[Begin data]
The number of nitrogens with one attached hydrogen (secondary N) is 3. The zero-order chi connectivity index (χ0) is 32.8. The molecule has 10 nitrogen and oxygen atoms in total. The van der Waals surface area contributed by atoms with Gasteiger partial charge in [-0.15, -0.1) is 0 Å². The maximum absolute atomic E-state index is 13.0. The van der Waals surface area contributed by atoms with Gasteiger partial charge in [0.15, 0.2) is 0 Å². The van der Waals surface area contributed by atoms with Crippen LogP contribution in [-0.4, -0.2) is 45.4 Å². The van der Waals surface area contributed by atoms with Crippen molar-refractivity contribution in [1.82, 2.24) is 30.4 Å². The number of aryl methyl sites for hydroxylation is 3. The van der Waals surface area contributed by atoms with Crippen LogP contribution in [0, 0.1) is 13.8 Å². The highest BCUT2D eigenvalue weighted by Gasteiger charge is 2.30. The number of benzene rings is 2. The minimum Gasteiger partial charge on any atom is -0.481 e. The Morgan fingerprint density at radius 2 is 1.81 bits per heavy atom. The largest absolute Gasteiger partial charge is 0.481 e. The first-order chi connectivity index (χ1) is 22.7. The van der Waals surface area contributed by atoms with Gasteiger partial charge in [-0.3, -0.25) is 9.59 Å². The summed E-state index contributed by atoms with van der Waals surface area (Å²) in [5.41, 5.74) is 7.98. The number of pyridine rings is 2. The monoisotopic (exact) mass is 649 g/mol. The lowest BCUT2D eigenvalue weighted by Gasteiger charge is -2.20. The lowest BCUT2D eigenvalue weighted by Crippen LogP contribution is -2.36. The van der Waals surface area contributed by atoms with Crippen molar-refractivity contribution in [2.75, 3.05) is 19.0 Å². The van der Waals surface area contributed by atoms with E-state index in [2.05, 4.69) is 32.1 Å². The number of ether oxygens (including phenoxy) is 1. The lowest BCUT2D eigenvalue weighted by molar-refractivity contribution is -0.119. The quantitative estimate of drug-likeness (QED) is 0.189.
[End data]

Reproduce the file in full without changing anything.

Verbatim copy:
The number of nitrogens with one attached hydrogen (secondary N) is 3. The zero-order chi connectivity index (χ0) is 32.8. The molecule has 10 nitrogen and oxygen atoms in total. The van der Waals surface area contributed by atoms with Gasteiger partial charge in [-0.15, -0.1) is 0 Å². The maximum absolute atomic E-state index is 13.0. The van der Waals surface area contributed by atoms with Gasteiger partial charge in [0.15, 0.2) is 0 Å². The van der Waals surface area contributed by atoms with Crippen LogP contribution in [-0.4, -0.2) is 45.4 Å². The van der Waals surface area contributed by atoms with Crippen molar-refractivity contribution in [1.82, 2.24) is 30.4 Å². The number of aryl methyl sites for hydroxylation is 3. The van der Waals surface area contributed by atoms with Crippen LogP contribution in [0, 0.1) is 13.8 Å². The highest BCUT2D eigenvalue weighted by Gasteiger charge is 2.30. The number of benzene rings is 2. The minimum Gasteiger partial charge on any atom is -0.481 e. The Morgan fingerprint density at radius 2 is 1.81 bits per heavy atom. The largest absolute Gasteiger partial charge is 0.481 e. The first-order chi connectivity index (χ1) is 22.7. The van der Waals surface area contributed by atoms with Gasteiger partial charge in [-0.3, -0.25) is 9.59 Å². The summed E-state index contributed by atoms with van der Waals surface area (Å²) in [5.41, 5.74) is 7.98. The number of pyridine rings is 2. The monoisotopic (exact) mass is 649 g/mol. The lowest BCUT2D eigenvalue weighted by Gasteiger charge is -2.20. The lowest BCUT2D eigenvalue weighted by Crippen LogP contribution is -2.36. The van der Waals surface area contributed by atoms with Crippen molar-refractivity contribution in [2.75, 3.05) is 19.0 Å². The van der Waals surface area contributed by atoms with E-state index in [2.05, 4.69) is 32.1 Å². The number of ether oxygens (including phenoxy) is 1. The lowest BCUT2D eigenvalue weighted by molar-refractivity contribution is -0.119. The quantitative estimate of drug-likeness (QED) is 0.189.